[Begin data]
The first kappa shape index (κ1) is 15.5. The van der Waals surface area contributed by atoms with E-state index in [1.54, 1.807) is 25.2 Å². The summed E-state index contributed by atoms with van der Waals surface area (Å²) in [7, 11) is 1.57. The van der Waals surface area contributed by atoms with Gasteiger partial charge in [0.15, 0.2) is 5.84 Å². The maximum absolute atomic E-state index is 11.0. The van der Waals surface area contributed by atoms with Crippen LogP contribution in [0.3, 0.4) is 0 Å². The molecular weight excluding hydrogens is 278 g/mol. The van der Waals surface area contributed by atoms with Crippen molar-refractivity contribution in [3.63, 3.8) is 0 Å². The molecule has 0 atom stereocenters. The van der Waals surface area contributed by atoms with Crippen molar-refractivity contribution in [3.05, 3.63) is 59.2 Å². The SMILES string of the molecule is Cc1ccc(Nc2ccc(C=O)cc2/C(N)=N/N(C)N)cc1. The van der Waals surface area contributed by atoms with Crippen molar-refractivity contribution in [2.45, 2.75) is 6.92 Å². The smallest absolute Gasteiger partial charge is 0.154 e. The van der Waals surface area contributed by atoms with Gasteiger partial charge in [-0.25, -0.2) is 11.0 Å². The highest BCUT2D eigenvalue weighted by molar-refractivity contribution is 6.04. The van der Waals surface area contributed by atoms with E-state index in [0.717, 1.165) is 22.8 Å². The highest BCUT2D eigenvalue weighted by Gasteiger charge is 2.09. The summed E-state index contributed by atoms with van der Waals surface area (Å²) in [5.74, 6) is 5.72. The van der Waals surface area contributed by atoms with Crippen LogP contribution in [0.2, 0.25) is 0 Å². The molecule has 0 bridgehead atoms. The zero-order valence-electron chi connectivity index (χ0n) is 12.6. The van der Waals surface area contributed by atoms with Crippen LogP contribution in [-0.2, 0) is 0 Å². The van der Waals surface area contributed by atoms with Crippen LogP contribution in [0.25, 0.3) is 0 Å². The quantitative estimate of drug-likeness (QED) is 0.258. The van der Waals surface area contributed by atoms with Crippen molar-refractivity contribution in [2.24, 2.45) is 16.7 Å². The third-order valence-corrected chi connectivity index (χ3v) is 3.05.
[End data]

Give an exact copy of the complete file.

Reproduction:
The first kappa shape index (κ1) is 15.5. The van der Waals surface area contributed by atoms with E-state index in [1.54, 1.807) is 25.2 Å². The summed E-state index contributed by atoms with van der Waals surface area (Å²) in [7, 11) is 1.57. The van der Waals surface area contributed by atoms with Gasteiger partial charge in [0.15, 0.2) is 5.84 Å². The maximum absolute atomic E-state index is 11.0. The van der Waals surface area contributed by atoms with Crippen LogP contribution in [0.3, 0.4) is 0 Å². The molecular weight excluding hydrogens is 278 g/mol. The van der Waals surface area contributed by atoms with Crippen molar-refractivity contribution in [3.63, 3.8) is 0 Å². The molecule has 0 atom stereocenters. The van der Waals surface area contributed by atoms with Crippen molar-refractivity contribution in [3.05, 3.63) is 59.2 Å². The SMILES string of the molecule is Cc1ccc(Nc2ccc(C=O)cc2/C(N)=N/N(C)N)cc1. The van der Waals surface area contributed by atoms with Crippen molar-refractivity contribution in [2.45, 2.75) is 6.92 Å². The smallest absolute Gasteiger partial charge is 0.154 e. The van der Waals surface area contributed by atoms with Gasteiger partial charge in [-0.25, -0.2) is 11.0 Å². The highest BCUT2D eigenvalue weighted by molar-refractivity contribution is 6.04. The van der Waals surface area contributed by atoms with E-state index in [0.717, 1.165) is 22.8 Å². The highest BCUT2D eigenvalue weighted by Gasteiger charge is 2.09. The summed E-state index contributed by atoms with van der Waals surface area (Å²) in [5.74, 6) is 5.72. The van der Waals surface area contributed by atoms with Crippen LogP contribution in [0.2, 0.25) is 0 Å². The molecule has 0 bridgehead atoms. The zero-order valence-electron chi connectivity index (χ0n) is 12.6. The van der Waals surface area contributed by atoms with Crippen LogP contribution in [-0.2, 0) is 0 Å². The van der Waals surface area contributed by atoms with Crippen LogP contribution in [0.25, 0.3) is 0 Å². The quantitative estimate of drug-likeness (QED) is 0.258. The van der Waals surface area contributed by atoms with Crippen molar-refractivity contribution in [2.24, 2.45) is 16.7 Å². The third-order valence-corrected chi connectivity index (χ3v) is 3.05.